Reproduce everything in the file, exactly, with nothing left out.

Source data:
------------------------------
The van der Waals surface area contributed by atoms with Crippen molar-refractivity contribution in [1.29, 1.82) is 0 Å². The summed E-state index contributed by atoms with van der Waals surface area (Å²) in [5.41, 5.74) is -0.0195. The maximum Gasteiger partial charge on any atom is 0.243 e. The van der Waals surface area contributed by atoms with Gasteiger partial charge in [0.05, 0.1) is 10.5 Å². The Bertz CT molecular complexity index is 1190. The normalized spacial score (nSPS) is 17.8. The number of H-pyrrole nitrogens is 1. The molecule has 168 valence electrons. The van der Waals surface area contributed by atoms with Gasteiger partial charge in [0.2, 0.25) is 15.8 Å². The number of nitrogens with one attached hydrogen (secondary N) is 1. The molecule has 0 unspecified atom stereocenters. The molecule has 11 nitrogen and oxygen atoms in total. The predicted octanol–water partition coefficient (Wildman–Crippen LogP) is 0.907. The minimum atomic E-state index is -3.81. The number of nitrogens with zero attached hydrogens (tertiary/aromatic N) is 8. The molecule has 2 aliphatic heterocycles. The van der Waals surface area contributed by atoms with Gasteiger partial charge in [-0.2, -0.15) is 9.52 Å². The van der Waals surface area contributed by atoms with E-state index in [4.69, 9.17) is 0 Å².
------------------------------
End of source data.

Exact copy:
The van der Waals surface area contributed by atoms with Crippen molar-refractivity contribution in [1.29, 1.82) is 0 Å². The summed E-state index contributed by atoms with van der Waals surface area (Å²) in [5.41, 5.74) is -0.0195. The maximum Gasteiger partial charge on any atom is 0.243 e. The van der Waals surface area contributed by atoms with Gasteiger partial charge in [0.05, 0.1) is 10.5 Å². The Bertz CT molecular complexity index is 1190. The normalized spacial score (nSPS) is 17.8. The number of H-pyrrole nitrogens is 1. The molecule has 168 valence electrons. The van der Waals surface area contributed by atoms with Gasteiger partial charge in [0.2, 0.25) is 15.8 Å². The number of nitrogens with one attached hydrogen (secondary N) is 1. The molecule has 0 unspecified atom stereocenters. The molecule has 11 nitrogen and oxygen atoms in total. The predicted octanol–water partition coefficient (Wildman–Crippen LogP) is 0.907. The minimum atomic E-state index is -3.81. The number of nitrogens with zero attached hydrogens (tertiary/aromatic N) is 8. The molecule has 2 aliphatic heterocycles. The van der Waals surface area contributed by atoms with Gasteiger partial charge in [-0.2, -0.15) is 9.52 Å². The van der Waals surface area contributed by atoms with E-state index in [4.69, 9.17) is 0 Å².